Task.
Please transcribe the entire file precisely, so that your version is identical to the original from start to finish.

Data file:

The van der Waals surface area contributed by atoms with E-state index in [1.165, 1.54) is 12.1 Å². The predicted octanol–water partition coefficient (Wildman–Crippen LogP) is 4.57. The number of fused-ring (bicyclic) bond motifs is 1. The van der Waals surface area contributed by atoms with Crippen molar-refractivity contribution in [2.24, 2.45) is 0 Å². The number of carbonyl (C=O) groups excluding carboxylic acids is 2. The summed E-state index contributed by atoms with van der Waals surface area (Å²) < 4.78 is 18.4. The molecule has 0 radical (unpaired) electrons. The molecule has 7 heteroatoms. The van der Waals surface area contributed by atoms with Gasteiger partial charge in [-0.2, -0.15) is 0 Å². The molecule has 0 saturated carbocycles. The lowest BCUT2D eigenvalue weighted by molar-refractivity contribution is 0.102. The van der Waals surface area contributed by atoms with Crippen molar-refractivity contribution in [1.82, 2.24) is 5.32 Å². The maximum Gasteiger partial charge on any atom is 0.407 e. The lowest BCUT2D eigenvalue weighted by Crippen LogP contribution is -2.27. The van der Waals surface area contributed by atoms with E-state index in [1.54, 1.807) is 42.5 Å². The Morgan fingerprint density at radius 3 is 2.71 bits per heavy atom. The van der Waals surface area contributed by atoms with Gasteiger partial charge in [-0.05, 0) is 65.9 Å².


The van der Waals surface area contributed by atoms with E-state index in [1.165, 1.54) is 12.1 Å². The predicted octanol–water partition coefficient (Wildman–Crippen LogP) is 4.57. The number of fused-ring (bicyclic) bond motifs is 1. The van der Waals surface area contributed by atoms with Crippen molar-refractivity contribution in [2.24, 2.45) is 0 Å². The number of carbonyl (C=O) groups excluding carboxylic acids is 2. The summed E-state index contributed by atoms with van der Waals surface area (Å²) < 4.78 is 18.4. The molecule has 0 radical (unpaired) electrons. The molecule has 7 heteroatoms. The van der Waals surface area contributed by atoms with Gasteiger partial charge in [-0.2, -0.15) is 0 Å². The molecule has 0 saturated carbocycles. The lowest BCUT2D eigenvalue weighted by molar-refractivity contribution is 0.102. The van der Waals surface area contributed by atoms with Crippen molar-refractivity contribution in [1.82, 2.24) is 5.32 Å². The maximum Gasteiger partial charge on any atom is 0.407 e. The lowest BCUT2D eigenvalue weighted by Crippen LogP contribution is -2.27. The van der Waals surface area contributed by atoms with E-state index in [1.54, 1.807) is 42.5 Å². The Morgan fingerprint density at radius 3 is 2.71 bits per heavy atom. The van der Waals surface area contributed by atoms with Gasteiger partial charge in [-0.05, 0) is 65.9 Å².